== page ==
On the death of his son, Sir Harry Hotspur had determined to give his property to his daughter Emily. But then she falls in love with the black-sheep of the family....
This is heralded as the very first mystery novel. Collins, in his great work, created the guidelines for the genre as we know it today....
Exclusively from Audible
In this world of bribes, vendettas, and swindling, in which heiresses are gambled and won, Trollope's characters embody all the vices: Lady Carbury is 'false from head to foot'; her son Felix has 'the instincts of a horse, not approaching the higher sympathies of a dog'; and Melmotte - the colossal figure who dominates the book - is a 'horrid, big, rich scoundrel...a bloated swindler...a vile city ruffian'. But as vile as he is, he is considered one of Trollope's greatest creations.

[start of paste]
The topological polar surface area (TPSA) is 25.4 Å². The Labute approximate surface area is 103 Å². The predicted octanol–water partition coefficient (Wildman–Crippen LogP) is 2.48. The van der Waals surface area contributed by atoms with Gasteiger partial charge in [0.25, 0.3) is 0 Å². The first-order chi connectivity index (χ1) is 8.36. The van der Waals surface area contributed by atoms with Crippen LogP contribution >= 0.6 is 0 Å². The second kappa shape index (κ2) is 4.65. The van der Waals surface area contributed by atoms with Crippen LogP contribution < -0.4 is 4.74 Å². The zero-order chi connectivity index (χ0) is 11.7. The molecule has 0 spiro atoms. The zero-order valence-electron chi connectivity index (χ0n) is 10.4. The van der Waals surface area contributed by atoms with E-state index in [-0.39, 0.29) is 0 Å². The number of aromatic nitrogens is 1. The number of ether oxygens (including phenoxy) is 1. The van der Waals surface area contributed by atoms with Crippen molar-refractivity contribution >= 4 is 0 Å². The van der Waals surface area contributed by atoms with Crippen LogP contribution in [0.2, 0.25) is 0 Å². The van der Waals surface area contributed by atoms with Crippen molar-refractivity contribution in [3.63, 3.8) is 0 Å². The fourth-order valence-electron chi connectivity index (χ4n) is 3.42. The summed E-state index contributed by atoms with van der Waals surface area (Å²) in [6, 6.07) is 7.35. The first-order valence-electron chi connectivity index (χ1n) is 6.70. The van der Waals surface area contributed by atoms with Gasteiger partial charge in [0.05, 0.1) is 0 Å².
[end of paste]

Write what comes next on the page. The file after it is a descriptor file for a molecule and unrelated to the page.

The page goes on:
Trollope's highly regarded satire is about the dishonest and villainous financier, Augustus Melmotte, who captivates and buys his way into the corrupt aristocratic society of London, throwing it into turmoil.
Described by The Guardian as 'the darkest of Trollope's 47 novels' it is also the longest with gloriously rich subplots. Inspired by the financial scandals of the 1870s, the novel is a dramatization of how greed and dishonesty permeated life during that era.
The Way We Live Now has become recognised as Trollope's masterpiece and was featured at Number 22 in The Guardian's 100 best novels.
Timothy West is prolific in film, television, theatre, and audiobooks. He has narrated a number of Anthony Trollope's classic audiobooks, including the six Chronicles of Barsetshire and The Pallisers series. He has also narrated volumes of Simon Schama's A History of Britain and John Mortimer's Rumpole on Trial.
Timothy West's theatrical credits include King Lear, The Vote, Uncle Vanya, A Number, Quarter, and Coriolanus and his films include Ever After, Joan Of Arc, Endgame, Iris, and The Day of the Jackal. On television, Timothy has appeared in Broken Biscuits (BBC), Great Canal Journeys (across 3 Series), and the regular role of Stan Carter on EastEnders (BBC).